“Its not so strange,” Ku said. “To the Upper Realms, he may have only plagued their history on and off for a few hundred years, but within the Inner, it has been a battle for millennia. Natas will not waste anything, including servants. Anything killed, he transforms. Anything destroyed, he rebuilds using the materials of that which was demolished. He has had many, many people to do his work for him, and in no time at all he can make buildings the size of peaks. That ‘mountain’ you saw is really the stronghold of the Keep, and even that is much farther off than the borders of the keep. You saw the cart, no?”

     Of course Laura had. She nodded.

     “That is where the Unborn Son currently holds sway over the girl we saw in the flames,” Ku continued ominously.

     The girl who looks like me, Laura thought with the smallest of shivers.

     “Our Benny was within feet of this creature, but as you can see, the Son exercises considerable restraint on behalf of Natas. I sense that there was some sort of plan laid, in order to lure Benny into the Keep, where his abilities to manipulate the Inner would be greatly diminished.”

     “But what about all the children you said were pulling the cart thing?” Laura asked, feeling a swell of compassion for the children she had never even met or seen. She was thinking about the Feerel, and how they were created.

     “An added bonus, in Natas’ eyes,” Ku said. “No doubt he wishes to use them. Nothing wasted, as I said before.”

     “Feerel,” Fusa said, confirming the fears Laura felt.

     “We can’t let them go in there!” Laura exclaimed. She had seen the waste of life that the Feerel were, had felt how easy it was to destroy them. “You said he doesn’t waste, but the Feerel rip easier than paper! That would be the biggest waste of all, in my opinion.”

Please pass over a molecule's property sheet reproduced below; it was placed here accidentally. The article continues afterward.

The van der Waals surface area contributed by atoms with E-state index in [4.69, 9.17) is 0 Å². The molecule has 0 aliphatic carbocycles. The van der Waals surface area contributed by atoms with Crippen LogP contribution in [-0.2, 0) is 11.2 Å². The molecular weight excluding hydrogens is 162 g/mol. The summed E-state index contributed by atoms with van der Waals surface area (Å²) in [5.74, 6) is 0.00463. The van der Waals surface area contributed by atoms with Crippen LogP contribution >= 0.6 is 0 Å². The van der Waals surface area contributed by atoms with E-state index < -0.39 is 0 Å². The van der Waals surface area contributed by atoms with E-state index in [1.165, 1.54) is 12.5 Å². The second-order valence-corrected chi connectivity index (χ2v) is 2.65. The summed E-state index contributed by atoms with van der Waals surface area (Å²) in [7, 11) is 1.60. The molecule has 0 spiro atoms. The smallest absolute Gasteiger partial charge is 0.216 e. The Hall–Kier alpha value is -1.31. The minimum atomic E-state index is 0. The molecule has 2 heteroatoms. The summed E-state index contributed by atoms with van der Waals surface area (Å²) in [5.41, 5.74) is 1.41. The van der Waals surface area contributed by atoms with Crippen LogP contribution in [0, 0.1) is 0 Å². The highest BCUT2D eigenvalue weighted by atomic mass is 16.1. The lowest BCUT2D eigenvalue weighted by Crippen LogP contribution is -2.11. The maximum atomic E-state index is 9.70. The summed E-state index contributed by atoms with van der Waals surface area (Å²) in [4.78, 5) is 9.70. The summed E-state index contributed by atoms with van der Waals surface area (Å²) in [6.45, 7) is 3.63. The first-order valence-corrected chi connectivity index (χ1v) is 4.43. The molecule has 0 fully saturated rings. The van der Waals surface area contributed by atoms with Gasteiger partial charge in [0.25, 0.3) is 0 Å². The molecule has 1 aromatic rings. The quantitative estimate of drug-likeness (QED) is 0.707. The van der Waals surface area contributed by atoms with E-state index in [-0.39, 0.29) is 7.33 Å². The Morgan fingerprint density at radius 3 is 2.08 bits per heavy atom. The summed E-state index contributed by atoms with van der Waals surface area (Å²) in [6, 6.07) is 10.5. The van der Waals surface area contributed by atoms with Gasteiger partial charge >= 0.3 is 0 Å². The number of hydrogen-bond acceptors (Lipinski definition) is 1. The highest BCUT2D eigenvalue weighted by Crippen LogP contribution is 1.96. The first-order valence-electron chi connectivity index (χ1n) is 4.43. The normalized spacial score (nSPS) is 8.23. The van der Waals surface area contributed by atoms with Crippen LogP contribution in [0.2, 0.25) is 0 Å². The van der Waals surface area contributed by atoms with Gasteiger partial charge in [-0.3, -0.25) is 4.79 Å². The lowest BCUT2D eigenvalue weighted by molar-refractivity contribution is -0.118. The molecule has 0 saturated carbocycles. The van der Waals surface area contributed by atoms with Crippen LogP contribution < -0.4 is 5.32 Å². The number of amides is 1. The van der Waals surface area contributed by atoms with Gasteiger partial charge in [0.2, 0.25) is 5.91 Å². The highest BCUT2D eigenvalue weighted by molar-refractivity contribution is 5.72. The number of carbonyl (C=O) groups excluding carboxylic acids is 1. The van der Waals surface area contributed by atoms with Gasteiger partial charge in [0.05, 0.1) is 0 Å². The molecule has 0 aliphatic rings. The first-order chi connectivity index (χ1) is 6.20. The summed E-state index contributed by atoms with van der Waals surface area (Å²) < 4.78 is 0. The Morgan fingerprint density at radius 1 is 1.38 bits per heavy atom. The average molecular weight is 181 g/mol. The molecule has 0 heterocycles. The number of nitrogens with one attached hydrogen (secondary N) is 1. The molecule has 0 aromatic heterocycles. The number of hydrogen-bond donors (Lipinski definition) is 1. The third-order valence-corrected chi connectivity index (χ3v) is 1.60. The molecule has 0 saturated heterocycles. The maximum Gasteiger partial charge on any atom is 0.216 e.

“The alternative use for them is much worse,” Ku said, his tone dropping almost to a whisper. “I will not speak of it. I promise you, my child, we will do anything we can. But they are so close, I do not know if we can reach them in time. Besides that, I feel great danger on the wind. Whether it is danger for us, or danger for Benny, I cannot say. Neonokin has her eye on him, though, I promise you that.”

     Hopefully she has two eyes on him, Laura thought fiercely. Or I will make the people’s beliefs come true myself.

     Ku was watching her and smiling, probably knowing her thoughts as he always did, no matter how hard she tried to hide them. For once, though, she thought she caught a bit of his thoughts, unguarded, accidentally allowed into her stream of consciousness. It confused her more than it illuminated anything, though.

     Only one, very special eye, was what she heard. Then he noticed her watching him queerly, and instantly began finding something else to do.

     Strange, she thought. I guess if the stories of Neonokin’s awesome powers are true, one eye will have to do.